Thinking Back, Sappily
I want to go back to Ogunquit.
I want to walk on the beach past the dream house with the star in the facade and the fairy on the roof.
I want to be holding her soft hand and watching the wind blow her hair into strands of bronze and copper and dark oxblood caught by the sun as we walk up the beach.
I want the rocks and shells I brought home to be back in her red bucket, still damp and sandy from the sea. I want to relive the moment when she handed me a little black rock and said, "Well, it's kind of shaped like a heart."
I want to sit in that amber hued restaurant with the fire blazing and look at the tiny fishing boat fleet in the harbor below while I casually rip claws off a lobster and dredge the meat through clarified butter.
I told her that staying in the moment and reveling in the joy of it bodes for happy memories and a potentially great future. She worries what's next. She worries about the turbulent past we shared.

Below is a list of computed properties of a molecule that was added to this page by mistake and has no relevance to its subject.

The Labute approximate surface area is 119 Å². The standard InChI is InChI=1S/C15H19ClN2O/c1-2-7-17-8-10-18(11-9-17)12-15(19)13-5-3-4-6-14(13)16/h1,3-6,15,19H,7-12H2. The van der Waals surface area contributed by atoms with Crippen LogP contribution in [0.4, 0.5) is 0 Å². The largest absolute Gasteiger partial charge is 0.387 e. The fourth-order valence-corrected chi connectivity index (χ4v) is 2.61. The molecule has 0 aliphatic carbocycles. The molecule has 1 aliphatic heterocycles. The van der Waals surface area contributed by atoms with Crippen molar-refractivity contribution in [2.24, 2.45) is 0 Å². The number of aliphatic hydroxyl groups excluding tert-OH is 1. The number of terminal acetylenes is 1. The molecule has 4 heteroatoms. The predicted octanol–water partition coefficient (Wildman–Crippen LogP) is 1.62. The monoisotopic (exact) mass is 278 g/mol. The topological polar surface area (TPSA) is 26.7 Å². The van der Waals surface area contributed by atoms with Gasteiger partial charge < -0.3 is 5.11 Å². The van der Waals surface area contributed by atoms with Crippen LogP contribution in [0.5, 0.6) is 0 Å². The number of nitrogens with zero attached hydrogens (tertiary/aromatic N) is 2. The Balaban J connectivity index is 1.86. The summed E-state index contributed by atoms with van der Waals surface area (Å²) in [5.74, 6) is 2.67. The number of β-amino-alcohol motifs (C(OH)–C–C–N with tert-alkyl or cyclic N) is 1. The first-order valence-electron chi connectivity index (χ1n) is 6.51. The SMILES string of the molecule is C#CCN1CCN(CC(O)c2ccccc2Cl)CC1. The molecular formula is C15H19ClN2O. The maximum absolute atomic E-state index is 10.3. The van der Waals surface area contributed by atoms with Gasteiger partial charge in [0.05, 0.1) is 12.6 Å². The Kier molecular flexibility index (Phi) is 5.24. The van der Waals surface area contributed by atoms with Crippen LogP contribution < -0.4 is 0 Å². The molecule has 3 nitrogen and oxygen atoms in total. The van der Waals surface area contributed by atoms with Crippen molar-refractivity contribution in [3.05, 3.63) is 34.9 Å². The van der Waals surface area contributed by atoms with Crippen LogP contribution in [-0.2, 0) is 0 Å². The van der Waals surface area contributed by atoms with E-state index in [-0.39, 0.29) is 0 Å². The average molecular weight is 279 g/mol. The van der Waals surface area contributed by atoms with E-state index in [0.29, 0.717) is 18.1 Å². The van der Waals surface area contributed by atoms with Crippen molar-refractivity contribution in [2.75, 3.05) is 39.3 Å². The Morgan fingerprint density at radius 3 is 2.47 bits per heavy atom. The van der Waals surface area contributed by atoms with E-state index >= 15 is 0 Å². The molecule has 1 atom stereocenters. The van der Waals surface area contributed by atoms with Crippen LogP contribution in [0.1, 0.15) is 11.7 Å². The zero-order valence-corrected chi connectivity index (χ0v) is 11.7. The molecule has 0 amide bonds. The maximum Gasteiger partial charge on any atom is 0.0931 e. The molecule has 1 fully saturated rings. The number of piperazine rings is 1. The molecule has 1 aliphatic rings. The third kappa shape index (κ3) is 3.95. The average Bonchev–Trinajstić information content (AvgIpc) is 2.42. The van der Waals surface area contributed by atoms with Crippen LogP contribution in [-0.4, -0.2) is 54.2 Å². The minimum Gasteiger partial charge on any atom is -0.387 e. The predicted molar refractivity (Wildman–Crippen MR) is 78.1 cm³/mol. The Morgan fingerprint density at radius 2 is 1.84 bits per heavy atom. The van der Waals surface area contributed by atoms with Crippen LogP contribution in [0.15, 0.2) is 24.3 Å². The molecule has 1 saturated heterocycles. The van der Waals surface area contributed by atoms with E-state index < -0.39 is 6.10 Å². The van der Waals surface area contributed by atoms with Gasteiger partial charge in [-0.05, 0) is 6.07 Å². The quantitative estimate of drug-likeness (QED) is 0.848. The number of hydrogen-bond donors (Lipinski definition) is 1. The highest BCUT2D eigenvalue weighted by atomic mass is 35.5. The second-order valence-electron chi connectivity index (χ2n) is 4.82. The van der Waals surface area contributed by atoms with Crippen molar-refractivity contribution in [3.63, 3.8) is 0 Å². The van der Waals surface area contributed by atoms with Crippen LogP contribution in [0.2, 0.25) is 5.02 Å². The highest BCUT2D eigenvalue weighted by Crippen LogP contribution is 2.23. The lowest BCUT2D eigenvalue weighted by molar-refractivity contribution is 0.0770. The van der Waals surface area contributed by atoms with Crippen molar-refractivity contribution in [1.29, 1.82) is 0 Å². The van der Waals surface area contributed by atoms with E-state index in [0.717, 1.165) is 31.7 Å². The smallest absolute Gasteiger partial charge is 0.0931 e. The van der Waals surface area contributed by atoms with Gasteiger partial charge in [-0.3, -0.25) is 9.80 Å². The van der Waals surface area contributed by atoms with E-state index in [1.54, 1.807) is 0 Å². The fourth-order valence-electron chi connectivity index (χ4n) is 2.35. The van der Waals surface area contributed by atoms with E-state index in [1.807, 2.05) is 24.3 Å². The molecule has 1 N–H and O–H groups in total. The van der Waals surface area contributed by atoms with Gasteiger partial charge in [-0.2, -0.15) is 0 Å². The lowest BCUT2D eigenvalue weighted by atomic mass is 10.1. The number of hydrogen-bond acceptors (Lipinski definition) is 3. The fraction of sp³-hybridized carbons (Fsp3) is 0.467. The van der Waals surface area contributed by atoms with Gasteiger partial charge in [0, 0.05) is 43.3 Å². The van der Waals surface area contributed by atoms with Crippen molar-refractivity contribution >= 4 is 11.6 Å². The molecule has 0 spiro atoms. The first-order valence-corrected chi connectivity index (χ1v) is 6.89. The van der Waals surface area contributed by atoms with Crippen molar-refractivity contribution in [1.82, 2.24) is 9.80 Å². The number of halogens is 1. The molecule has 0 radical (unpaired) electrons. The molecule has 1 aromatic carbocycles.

I unpack treasures. A matted photograph of the same little fishing boat harbor. A handmade journal. A wreath of little red berries and greenery for my mother. A little glass whale we picked out together. Canadian chocolates she brought me. Jams and mustards we bought at Stonewall Kitchens.
My clothes smell like creme brulee body lotion. Hers.
My navy suede shoes she said would be ruined by the sand weren't ruined at all.
She is troubled now. What next, she ponders.
I ponder, too.
We are polar opposites, like a brick and a feather. My oafish butchness attracts and repels her in equal amounts. Her ethereal femmeness scares and thrills me.
Our past was stormy. Trust was demolished.
Still, when I think of her now I think of Ogunquit, the beach and what could be.